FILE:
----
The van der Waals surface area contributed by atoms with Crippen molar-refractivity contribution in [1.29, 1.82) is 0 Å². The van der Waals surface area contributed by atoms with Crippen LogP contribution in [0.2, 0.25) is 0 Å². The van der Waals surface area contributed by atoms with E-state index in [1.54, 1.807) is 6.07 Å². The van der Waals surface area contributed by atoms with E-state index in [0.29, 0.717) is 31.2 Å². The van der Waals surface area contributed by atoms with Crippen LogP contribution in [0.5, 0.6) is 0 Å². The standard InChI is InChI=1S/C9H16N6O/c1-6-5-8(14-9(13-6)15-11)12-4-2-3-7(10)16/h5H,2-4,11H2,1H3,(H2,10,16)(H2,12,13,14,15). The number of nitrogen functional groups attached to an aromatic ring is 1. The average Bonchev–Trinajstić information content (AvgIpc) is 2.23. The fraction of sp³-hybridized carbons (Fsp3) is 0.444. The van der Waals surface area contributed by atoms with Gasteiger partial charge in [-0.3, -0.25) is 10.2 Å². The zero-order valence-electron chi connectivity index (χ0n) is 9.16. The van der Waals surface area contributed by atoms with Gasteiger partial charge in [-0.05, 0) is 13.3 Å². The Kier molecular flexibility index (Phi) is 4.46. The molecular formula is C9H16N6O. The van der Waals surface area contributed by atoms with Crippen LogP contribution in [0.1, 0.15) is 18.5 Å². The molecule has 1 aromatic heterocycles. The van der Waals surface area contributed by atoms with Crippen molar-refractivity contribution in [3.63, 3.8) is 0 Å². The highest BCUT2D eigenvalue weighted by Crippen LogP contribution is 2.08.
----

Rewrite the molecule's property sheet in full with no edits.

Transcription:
The van der Waals surface area contributed by atoms with Crippen molar-refractivity contribution in [1.29, 1.82) is 0 Å². The van der Waals surface area contributed by atoms with Crippen LogP contribution in [0.2, 0.25) is 0 Å². The van der Waals surface area contributed by atoms with E-state index in [1.54, 1.807) is 6.07 Å². The van der Waals surface area contributed by atoms with E-state index in [0.29, 0.717) is 31.2 Å². The van der Waals surface area contributed by atoms with Crippen LogP contribution in [0.5, 0.6) is 0 Å². The standard InChI is InChI=1S/C9H16N6O/c1-6-5-8(14-9(13-6)15-11)12-4-2-3-7(10)16/h5H,2-4,11H2,1H3,(H2,10,16)(H2,12,13,14,15). The number of nitrogen functional groups attached to an aromatic ring is 1. The average Bonchev–Trinajstić information content (AvgIpc) is 2.23. The fraction of sp³-hybridized carbons (Fsp3) is 0.444. The van der Waals surface area contributed by atoms with Gasteiger partial charge in [-0.3, -0.25) is 10.2 Å². The zero-order valence-electron chi connectivity index (χ0n) is 9.16. The van der Waals surface area contributed by atoms with Gasteiger partial charge in [-0.05, 0) is 13.3 Å². The Kier molecular flexibility index (Phi) is 4.46. The molecular formula is C9H16N6O. The van der Waals surface area contributed by atoms with Crippen LogP contribution in [0.1, 0.15) is 18.5 Å². The molecule has 1 aromatic heterocycles. The van der Waals surface area contributed by atoms with Crippen molar-refractivity contribution in [3.63, 3.8) is 0 Å². The highest BCUT2D eigenvalue weighted by Crippen LogP contribution is 2.08.